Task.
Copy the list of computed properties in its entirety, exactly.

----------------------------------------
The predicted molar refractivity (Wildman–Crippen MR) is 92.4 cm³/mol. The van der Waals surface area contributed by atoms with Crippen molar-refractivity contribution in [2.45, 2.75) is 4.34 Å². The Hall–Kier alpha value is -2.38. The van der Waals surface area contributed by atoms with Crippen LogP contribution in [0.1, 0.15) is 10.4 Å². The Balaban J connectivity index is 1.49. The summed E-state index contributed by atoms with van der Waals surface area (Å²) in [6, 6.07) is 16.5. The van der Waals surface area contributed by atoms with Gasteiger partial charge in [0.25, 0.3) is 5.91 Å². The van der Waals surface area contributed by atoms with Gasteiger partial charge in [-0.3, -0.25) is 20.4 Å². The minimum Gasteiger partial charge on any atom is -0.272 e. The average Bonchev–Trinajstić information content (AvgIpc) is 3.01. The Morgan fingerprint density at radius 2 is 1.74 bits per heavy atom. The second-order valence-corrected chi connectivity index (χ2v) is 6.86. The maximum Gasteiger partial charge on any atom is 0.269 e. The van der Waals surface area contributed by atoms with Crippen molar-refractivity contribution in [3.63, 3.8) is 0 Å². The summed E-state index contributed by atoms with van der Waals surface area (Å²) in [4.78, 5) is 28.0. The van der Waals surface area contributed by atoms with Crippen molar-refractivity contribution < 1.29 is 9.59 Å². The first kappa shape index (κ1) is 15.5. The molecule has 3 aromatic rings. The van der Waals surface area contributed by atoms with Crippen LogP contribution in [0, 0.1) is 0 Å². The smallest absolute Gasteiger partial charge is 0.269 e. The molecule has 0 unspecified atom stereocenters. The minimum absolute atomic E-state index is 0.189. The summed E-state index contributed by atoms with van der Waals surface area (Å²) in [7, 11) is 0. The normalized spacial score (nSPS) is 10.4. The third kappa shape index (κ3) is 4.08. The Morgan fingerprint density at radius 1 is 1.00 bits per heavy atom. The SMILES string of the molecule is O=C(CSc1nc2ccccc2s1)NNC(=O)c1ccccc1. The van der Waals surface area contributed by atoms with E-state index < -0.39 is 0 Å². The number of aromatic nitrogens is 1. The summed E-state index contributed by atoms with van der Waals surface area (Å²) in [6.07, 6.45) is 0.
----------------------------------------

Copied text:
The predicted molar refractivity (Wildman–Crippen MR) is 92.4 cm³/mol. The van der Waals surface area contributed by atoms with Crippen molar-refractivity contribution in [2.45, 2.75) is 4.34 Å². The Hall–Kier alpha value is -2.38. The van der Waals surface area contributed by atoms with Crippen LogP contribution in [0.1, 0.15) is 10.4 Å². The Balaban J connectivity index is 1.49. The summed E-state index contributed by atoms with van der Waals surface area (Å²) in [6, 6.07) is 16.5. The van der Waals surface area contributed by atoms with Gasteiger partial charge in [0.25, 0.3) is 5.91 Å². The van der Waals surface area contributed by atoms with Gasteiger partial charge in [-0.3, -0.25) is 20.4 Å². The minimum Gasteiger partial charge on any atom is -0.272 e. The average Bonchev–Trinajstić information content (AvgIpc) is 3.01. The Morgan fingerprint density at radius 2 is 1.74 bits per heavy atom. The second-order valence-corrected chi connectivity index (χ2v) is 6.86. The maximum Gasteiger partial charge on any atom is 0.269 e. The van der Waals surface area contributed by atoms with Crippen molar-refractivity contribution in [3.63, 3.8) is 0 Å². The summed E-state index contributed by atoms with van der Waals surface area (Å²) in [4.78, 5) is 28.0. The van der Waals surface area contributed by atoms with Crippen molar-refractivity contribution < 1.29 is 9.59 Å². The first kappa shape index (κ1) is 15.5. The molecule has 3 aromatic rings. The van der Waals surface area contributed by atoms with Crippen LogP contribution in [0, 0.1) is 0 Å². The smallest absolute Gasteiger partial charge is 0.269 e. The molecule has 0 unspecified atom stereocenters. The minimum absolute atomic E-state index is 0.189. The summed E-state index contributed by atoms with van der Waals surface area (Å²) in [7, 11) is 0. The normalized spacial score (nSPS) is 10.4. The third kappa shape index (κ3) is 4.08. The Morgan fingerprint density at radius 1 is 1.00 bits per heavy atom. The SMILES string of the molecule is O=C(CSc1nc2ccccc2s1)NNC(=O)c1ccccc1. The van der Waals surface area contributed by atoms with E-state index < -0.39 is 0 Å². The number of aromatic nitrogens is 1. The summed E-state index contributed by atoms with van der Waals surface area (Å²) in [6.07, 6.45) is 0.